A piece in today’s Times:
At a debate last week about the MeToo movement, the human rights lawyer Helena Kennedy observed that after the flood of allegations of male sexual assault and misbehaviour a backlash was always inevitable.
It turned out that I was the backlash. I was seconding the motion that MeToo had “gone too far”. Unfortunately my team-mate who was supposedly proposing the motion, the veteran feminist Germaine Greer, had decided that MeToo had not just not gone too far but hadn’t even got off the starting blocks. So against Germaine, Helena and her seconder, Sophie Walker of the Women’s Equality Party, as well as a majority of the 1,000-strong audience, I made what felt like a lonely case.
In essence, I said that while some powerful men had reportedly behaved shockingly badly and even criminally towards women, the MeToo movement was demonising men in general and had exhibited disproportionality, complicity and hypocrisy. Oh, and vanity, narcissism and arrogance too.
So you can see I held back. For their part, Helena and Sophie made a passionate case that women were victims of men. There was no acknowledgement that both men and women might sometimes be victims of each other. There was no recognition that women might bear a measure of responsibility for some things that happened to them. Instead, women were presented as entirely passive “fodder” for sexual use and abuse.
Yet in Hollywood some women have profited hugely from their sexualised image. Among those who say they were sexually assaulted, some had not only placed themselves in compromising situations, not only kept quiet about the alleged assaults but continued to enjoy stellar careers and friendships over many years with the men they now say attacked them.
In Britain, so many men have now been falsely accused of rape that the Crown Prosecution Service has opened an inquiry into every case of rape or serious sexual assault to find out how many more men it has wrongly put on trial. The MeToo crowd make no mention of this. They complain instead of the injustice done to women by a rape conviction rate that’s too low. By what conceivable measure, though, is this “too low”? Only according to the MeToo mantra that all women claiming rape are telling the truth and all men accused of rape are guilty. This inverts the presumption of innocence and leads directly to gross injustice against men whose lives are destroyed by false allegations. Yet the MeToo crowd can’t see this at all because, to them, women are solely the victims of injustice at the hands of men.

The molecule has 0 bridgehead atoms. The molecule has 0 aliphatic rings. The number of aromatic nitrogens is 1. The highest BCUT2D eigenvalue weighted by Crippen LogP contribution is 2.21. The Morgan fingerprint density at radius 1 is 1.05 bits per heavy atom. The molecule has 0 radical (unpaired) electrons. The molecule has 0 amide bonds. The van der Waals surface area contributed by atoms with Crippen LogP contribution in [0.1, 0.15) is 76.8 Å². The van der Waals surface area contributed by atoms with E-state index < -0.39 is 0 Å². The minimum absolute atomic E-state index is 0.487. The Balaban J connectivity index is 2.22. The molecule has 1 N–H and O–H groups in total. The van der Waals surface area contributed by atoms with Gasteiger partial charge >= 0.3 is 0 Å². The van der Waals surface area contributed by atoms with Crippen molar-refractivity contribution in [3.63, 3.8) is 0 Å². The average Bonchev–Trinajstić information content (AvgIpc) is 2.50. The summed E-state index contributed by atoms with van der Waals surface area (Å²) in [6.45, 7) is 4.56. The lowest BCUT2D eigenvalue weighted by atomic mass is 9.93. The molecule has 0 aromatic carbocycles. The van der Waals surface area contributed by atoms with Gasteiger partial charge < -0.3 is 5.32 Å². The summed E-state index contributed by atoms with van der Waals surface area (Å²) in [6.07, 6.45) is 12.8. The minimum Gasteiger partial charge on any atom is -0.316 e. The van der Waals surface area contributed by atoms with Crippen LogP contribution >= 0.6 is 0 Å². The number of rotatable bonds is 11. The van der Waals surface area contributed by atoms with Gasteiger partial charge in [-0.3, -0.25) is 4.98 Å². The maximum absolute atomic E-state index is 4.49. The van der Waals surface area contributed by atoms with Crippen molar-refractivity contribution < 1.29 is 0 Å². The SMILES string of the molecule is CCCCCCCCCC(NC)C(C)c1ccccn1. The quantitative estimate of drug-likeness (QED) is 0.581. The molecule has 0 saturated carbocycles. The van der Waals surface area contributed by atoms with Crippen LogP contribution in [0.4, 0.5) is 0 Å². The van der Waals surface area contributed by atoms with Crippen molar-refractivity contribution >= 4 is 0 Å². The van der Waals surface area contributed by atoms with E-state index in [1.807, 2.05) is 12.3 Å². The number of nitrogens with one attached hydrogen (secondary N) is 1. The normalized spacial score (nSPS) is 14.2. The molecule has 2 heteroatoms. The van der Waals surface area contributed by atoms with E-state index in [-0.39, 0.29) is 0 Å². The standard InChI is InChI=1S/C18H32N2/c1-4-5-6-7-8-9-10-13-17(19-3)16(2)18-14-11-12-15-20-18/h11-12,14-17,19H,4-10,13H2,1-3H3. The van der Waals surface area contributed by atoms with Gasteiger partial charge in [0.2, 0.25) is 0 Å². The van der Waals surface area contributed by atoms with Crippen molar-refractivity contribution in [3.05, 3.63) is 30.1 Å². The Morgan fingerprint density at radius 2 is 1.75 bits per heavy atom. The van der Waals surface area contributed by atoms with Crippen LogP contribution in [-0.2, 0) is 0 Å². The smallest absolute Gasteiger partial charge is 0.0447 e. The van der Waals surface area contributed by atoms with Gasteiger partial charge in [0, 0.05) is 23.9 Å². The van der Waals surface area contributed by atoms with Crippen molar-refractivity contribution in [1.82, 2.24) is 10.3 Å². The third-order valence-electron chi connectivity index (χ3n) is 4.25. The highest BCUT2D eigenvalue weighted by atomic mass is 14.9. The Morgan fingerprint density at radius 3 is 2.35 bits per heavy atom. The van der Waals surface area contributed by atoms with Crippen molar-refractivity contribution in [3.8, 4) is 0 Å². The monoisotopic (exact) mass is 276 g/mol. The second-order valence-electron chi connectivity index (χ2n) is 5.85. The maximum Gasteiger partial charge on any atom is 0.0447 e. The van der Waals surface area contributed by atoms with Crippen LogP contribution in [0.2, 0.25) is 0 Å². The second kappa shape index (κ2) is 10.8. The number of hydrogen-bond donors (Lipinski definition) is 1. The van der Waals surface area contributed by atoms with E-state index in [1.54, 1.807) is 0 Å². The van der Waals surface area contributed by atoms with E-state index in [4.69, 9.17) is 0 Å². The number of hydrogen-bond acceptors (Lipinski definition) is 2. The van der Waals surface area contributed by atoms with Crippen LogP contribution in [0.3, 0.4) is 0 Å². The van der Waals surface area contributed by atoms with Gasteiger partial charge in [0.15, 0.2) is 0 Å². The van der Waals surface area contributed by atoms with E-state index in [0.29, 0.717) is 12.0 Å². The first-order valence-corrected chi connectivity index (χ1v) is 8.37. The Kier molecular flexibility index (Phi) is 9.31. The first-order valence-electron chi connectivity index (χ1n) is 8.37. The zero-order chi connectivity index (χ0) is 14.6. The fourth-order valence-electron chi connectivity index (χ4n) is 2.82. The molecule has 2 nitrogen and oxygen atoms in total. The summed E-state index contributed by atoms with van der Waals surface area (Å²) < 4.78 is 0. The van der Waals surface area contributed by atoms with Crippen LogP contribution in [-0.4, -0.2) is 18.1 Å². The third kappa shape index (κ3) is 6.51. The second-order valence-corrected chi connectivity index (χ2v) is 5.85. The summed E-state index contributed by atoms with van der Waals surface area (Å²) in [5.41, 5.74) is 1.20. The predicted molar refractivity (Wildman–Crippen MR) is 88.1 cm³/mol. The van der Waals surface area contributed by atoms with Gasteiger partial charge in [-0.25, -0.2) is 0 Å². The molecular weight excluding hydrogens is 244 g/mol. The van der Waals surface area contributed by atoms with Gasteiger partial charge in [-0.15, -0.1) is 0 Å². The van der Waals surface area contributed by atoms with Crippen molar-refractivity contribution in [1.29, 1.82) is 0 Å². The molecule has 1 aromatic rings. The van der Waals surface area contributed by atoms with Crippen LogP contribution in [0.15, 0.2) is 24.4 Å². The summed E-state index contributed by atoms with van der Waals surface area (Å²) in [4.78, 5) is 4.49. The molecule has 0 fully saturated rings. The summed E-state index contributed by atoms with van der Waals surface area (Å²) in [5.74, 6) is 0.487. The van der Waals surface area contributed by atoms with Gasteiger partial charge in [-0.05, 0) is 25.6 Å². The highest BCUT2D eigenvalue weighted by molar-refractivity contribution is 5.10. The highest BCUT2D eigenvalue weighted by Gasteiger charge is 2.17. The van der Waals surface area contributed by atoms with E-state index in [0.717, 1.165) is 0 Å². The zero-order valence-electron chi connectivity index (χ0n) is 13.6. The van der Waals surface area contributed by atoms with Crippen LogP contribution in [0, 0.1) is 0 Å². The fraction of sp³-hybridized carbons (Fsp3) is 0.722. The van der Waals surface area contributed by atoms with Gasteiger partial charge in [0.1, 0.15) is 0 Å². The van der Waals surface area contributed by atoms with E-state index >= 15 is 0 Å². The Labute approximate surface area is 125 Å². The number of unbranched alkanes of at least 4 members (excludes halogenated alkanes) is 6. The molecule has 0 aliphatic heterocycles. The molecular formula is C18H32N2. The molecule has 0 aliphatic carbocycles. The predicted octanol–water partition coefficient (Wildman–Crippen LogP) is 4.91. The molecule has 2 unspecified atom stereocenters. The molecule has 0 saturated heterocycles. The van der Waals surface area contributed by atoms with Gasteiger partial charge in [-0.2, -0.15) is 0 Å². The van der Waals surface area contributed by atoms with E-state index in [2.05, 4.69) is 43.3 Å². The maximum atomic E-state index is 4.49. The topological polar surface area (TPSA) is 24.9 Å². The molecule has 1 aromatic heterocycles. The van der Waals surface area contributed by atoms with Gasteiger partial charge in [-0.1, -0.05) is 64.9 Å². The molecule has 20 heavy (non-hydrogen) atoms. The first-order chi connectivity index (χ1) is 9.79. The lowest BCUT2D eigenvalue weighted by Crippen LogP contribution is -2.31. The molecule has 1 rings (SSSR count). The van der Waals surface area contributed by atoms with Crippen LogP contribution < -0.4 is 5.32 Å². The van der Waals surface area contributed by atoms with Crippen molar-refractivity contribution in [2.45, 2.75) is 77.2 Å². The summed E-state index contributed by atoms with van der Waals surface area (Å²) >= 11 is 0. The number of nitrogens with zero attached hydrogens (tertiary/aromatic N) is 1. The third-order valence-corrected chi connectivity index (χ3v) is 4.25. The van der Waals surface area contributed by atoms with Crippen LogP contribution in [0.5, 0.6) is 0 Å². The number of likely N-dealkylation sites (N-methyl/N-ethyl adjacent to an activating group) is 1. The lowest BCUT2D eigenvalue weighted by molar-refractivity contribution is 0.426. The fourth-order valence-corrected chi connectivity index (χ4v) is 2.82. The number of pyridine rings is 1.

Sophie Walker actually claimed that we were living in a patriarchy. Britain has a woman prime minister, a woman home secretary, a woman director of public prosecutions, a woman head of the Supreme Court, a woman running the Metropolitan Police. Political parties have all-women shortlists. Education has been feminised through collaborative coursework and the denigration of competition.
For many women, men have been reduced to little more than sperm donors and walking wallets. They have been told that all the characteristics or roles they value so highly such as valour, leadership or breadwinning are dangerous, pathetic or demeaning.
All this is apparently irrelevant. Declared Baroness Kennedy of The Shaws, QC — a member of the UK legislature, principal of Mansfield College, Oxford and former chairwoman of the Genetics Commission, the Power Commission and the British Council: “Power is coded male.” Should one laugh or cry?
There are indeed women who really are powerless and institutionally victimised by men. Yet no MeToo movement has sprung up to protest against their oppression. What is the feminist reaction to women victimised by Sharia, subjected to female genital mutilation or “honour” killings or stoned to death for adultery? Silence. What is the feminist reaction to the Iranian women ripping off their headscarves and putting their lives on the line to get rid of the clerical regime that tyrannises them? Silence. What is the feminist reaction to the poor white girls of Telford or Rotherham who have been pimped, raped and enslaved by mostly Pakistani-heritage Muslim gangs? Silence.
Instead, the great protest against their own alleged victimisation and oppression is being mounted by women in the West, the most free, most independent, most educated and most wealthy women in the world today and in the history of the human race.
Back in the Nineties, I had begun to realise that, far from sharing my concern to defend the vulnerable against abuses of power, feminists and other so-called progressives were actually on the other side. This drift into heresy had been noticed. A note was pinned to the noticeboard at The Guardian newspaper where I then worked. “She may be a woman,” a female colleague had written there about me, “but she isn’t a sister.”
At the debate, Baroness Kennedy said it saddened her that women were part of the backlash against MeToo because that made them “part of the hegemony that holds the status quo in place”. I suppose that was me too.
I’m sad that Helena Kennedy was sad about me. I’m much more sad, however, about the injustice, gender-hate and sub-Marxist claptrap that now passes for “feminist” thought — a betrayal of the cause of women everywhere.
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